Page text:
After running through nearly every possible way to embarrass himself on foreign policy, Mitt Romney must have been eager to return to reminding voters how out of touch he is with average Americans on the economy.
In a interview aired Friday morning, ABC’s George Stephanopoulos attempted to get Mitt to provide some clarity about his plan to cut taxes on the rich without really cutting their taxes or increasing the deficit. Stephanopoulos pointed out that a study Mitt cited actuallyy says his plan would only be “deficit-neutral” if he eliminates most deductions for anyone earning $100,000 a year or more.
Mitt responded that his plan would not raise taxes on “middle income people.”
“Is $100,000 middle income?” Stephanopoulos asked.
“No, middle income is $200,000 to $250,000 and less,” the former governor of Massachusetts said.
And the Internet went wild. Romney thinks middle income is $250,000 a year! I wish. Of course he thinks that. He makes more than that from speeches and considers it couch change. You can’t even build a decent car elevator for $250,000.
Of course, nearly 96 percent of Americans earn less than $200,000-$250,000 a year — the amount both major parties typically use to define as the lower bound of a “rich” American’s income. Romney is tone deaf, of course, but the outrage that ensued actually helped him mask the lie at the heart of what he was saying.
Romney believes that he can cut taxes on the rich in a way that is deficit-neutral because of that same old Republican bull-produced magic: Namely, “the voodoo economics of the Reagan era, the wishful thinking of President George W. Bush’s 2001 and 2003 tax cuts that helped turn a surplus into the deficit now weighing the nation’s economy,” as the Washington Post editorial board said.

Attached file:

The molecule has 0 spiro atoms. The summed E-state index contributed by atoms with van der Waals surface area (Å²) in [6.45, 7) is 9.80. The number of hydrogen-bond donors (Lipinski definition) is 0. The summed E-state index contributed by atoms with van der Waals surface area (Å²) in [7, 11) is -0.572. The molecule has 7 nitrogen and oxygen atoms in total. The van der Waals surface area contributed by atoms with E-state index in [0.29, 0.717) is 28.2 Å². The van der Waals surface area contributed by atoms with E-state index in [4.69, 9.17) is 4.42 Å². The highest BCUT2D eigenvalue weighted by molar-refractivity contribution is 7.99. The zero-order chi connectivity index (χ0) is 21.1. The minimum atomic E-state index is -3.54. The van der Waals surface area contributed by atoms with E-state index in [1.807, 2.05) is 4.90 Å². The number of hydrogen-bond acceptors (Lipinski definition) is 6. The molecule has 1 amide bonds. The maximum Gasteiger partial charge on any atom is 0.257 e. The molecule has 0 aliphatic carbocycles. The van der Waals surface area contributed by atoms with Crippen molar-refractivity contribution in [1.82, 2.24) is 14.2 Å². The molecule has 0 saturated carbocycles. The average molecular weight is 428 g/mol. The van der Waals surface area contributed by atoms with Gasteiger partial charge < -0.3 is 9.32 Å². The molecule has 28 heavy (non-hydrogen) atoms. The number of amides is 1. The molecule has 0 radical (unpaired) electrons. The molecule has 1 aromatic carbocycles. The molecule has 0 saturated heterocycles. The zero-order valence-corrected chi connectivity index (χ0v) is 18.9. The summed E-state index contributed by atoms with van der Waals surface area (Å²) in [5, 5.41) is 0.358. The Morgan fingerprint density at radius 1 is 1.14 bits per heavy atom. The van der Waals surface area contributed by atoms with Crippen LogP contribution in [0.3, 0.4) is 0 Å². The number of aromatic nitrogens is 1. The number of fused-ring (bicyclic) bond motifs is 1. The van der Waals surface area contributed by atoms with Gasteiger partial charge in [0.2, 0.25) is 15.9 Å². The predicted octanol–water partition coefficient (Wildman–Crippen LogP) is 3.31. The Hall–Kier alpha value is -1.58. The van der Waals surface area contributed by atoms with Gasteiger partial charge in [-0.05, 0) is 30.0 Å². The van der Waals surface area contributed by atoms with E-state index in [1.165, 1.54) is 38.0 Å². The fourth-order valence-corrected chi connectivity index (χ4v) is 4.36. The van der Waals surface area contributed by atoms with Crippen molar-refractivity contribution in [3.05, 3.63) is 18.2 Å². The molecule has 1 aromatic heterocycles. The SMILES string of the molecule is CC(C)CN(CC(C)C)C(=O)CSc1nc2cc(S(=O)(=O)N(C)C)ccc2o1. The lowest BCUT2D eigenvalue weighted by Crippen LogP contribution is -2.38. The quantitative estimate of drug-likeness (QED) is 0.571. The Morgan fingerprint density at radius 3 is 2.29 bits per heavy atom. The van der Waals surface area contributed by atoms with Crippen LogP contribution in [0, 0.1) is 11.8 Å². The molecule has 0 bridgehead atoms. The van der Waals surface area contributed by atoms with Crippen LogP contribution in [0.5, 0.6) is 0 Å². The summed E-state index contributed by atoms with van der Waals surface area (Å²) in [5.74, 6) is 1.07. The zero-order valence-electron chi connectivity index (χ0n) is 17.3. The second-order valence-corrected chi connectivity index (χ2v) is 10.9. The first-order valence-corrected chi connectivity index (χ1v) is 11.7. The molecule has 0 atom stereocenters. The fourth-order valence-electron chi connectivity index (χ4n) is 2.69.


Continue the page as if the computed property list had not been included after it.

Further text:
It was a lie when Reagan and Bush sold it. And now it’s a twice-proven lie that Romney is still selling. The difference is Bush and Reagan ran on their tax cuts without pretending that the rich wouldn’t be paying lower rates (they just pretended that somehow this would benefit the middle class). As Bill Clinton said, “It takes some brass.”
Romney could open a brass mine with what he said later in the same interview when addressing the forthcoming debates: “But I think the challenge that I’ll have in the debate is that the president tends to, how shall I say it, to say things that aren’t true.”
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